padre_pio_confessionalI respond, with Lumen gentium, saying:

11. Those who approach the sacrament of Penance obtain pardon from the mercy of God for the offence committed against Him and are at the same time reconciled with the Church, which they have wounded by their sins, and which by charity, example, and prayer seeks their conversion.

Just showing up is enough, eh?  NO.  That’s sentimental twaddle.

The priest cannot simply assume that the person has the necessary sorrow, detestation and intention by the simple fact that she showed up in the confessional!

I am seeking your conversion and your salvation.  And I am going to apply this bitter but effective medicine until it takes effect.  If you listen or you don’t listen, I’m going to persevere anyway and thus save my own soul.  However, like Augustine, “Nolo salvus esse sine vobis! (s. 17.2).

The confessional is a tribunal of mercy, but it is a tribunal.  The confessional is not a “safe space” where tender snowflakes are given hugs and puppies and crayons and affirming coos.  There is a juridical character to the confession.  The facts of each case must be brought to the Judge, who binds and looses with the power of the keys received in priestly ordination and wielded with the permission of the Church via the faculty granted by proper authority.  The penitent is her own Accusatrix and Prosecutrix.  The fact that the person has come is a sign that grace is at work.  Coming to the confessional is a really good start.  But coming is not, in itself, enough.

So, everyone, especially you libs, think about the effect of your heinous black sins on yourselves and on the whole world.  When you sin, you hurt everyone.  Examine your consciences with one eye on the depths of Hell and the other on the gates of Heaven.  Choose.  Be truly sorry for your sins and …

GO TO CONFESSION!

Posted in "But Father! But Father!", "How To..." - Practical Notes, ASK FATHER Question Box, GO TO CONFESSION, Liturgy Science Theatre 3000, Vatican II | Tagged , , , , , | 34 Comments

Canonist Ed Peters on The Maltese Fiasco

Distinguished canonist Ed Peters, at his indispensable blog In The Light Of The Law, has posted in the wake of what we must now call…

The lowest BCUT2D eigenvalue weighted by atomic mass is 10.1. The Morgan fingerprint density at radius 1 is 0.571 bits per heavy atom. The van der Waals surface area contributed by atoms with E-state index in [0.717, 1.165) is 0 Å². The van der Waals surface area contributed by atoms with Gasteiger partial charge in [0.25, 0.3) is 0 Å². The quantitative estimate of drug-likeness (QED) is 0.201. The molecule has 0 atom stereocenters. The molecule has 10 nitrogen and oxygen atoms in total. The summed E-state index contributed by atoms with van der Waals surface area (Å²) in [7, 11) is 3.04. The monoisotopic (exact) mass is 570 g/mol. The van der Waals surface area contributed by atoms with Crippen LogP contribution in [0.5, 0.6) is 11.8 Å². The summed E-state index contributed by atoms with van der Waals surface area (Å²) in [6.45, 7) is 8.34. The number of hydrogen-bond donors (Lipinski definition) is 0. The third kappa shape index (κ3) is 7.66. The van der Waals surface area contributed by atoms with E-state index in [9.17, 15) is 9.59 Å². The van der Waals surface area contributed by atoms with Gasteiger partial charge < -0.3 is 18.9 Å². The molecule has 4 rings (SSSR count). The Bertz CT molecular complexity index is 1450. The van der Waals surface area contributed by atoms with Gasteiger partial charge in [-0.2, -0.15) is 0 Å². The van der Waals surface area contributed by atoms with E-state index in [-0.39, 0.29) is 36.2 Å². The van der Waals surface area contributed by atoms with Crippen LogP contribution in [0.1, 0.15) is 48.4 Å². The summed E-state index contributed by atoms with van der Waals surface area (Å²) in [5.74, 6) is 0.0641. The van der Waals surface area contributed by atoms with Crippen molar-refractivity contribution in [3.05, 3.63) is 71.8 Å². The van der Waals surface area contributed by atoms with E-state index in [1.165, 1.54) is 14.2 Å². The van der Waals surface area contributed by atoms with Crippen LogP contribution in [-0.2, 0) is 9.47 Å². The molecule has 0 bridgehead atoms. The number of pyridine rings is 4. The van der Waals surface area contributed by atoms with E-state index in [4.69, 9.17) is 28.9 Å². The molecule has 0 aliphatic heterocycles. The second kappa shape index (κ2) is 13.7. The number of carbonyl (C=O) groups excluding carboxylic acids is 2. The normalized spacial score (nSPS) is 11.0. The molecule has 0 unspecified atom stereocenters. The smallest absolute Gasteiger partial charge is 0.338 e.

The Maltese Fiasco

The Bishops of Malta issued a dreadful set of guidelines for the implementation of the objectively ambiguous bits of Amoris laetitia, Ch. 8.  These are the bits that the Four Cardinals (Brandmüller, Burke, Caffarra, Meisner) – and the rest of the rational, honest world – want clarified.  The Four Cardinals submitted five formal questions or Dubia to the Holy Father and to the CDF.    Since its release, Amoris laetitia has caused confusion, anxiety, division and conflicting practices throughout the Church.  The diverging practices – if prolonged – have the potential of doing long-lasting damage to the unity of the Church and to souls.

The Maltese Bishops, with their Maltese Fiasco, have essentially said that anyone can go to Communion if they want to according to their conscience, but they don’t seem to think that their conscience must be in conformity with the Deposit of Faith perennial safeguarded by the Church.   Moreover, this wasn’t the Fiasco for tiny Malta, alone.  The Maltese Fiasco was published also in the Vatican’s increasingly disappointing newspaper, L’Osservatore Romano.

Prof. Peters does not have a combox open.  The combox here is open, but moderation is ON.

Let’s have a look, with my patented emphases and comments:

The Maltese directive makes answering the ‘dubia’ urgent

When highly placed Italian prelates declare that “only a blind man cannot see[Card. Caffarra, one of the Four – my trans. HERE] that confusion is the ecclesiastical order of the day, and that such confusion has as its fundamental source Pope Francis’Amoris laetitia, matters have reached crisis level. Catholics who have not followed the intense three-year debate over (among other things) admitting to holy Communion divorced-and-remarried Catholics who are living as married persons should stop reading this post and go get caught up on current events. But for those sufficiently aware of the doctrinal and disciplinary issues at stake I offer some observations in the wake of this weekend’s developments.  [This is not just about Communion for the divorced and remarried.  It’s about the very possibility of intrinsically evil acts, about Christology, about the Eucharist, about Ecclesiology.]

The bishops of Malta, by declaring that divorced-and-remarried Catholics who are living as if they were married “cannot be precluded from participating in … the Eucharist” have done grave violence to the unbroken and unanimous ecclesiastical tradition barring such Catholics from reception of holy Communion without—and let me stress this, without—doing violence to the actual text of Francis’Amoris laetitia. That, folks, is the central problem.  [“cannot be precluded”… That puts priests is a dreadful position!  That endangers souls.]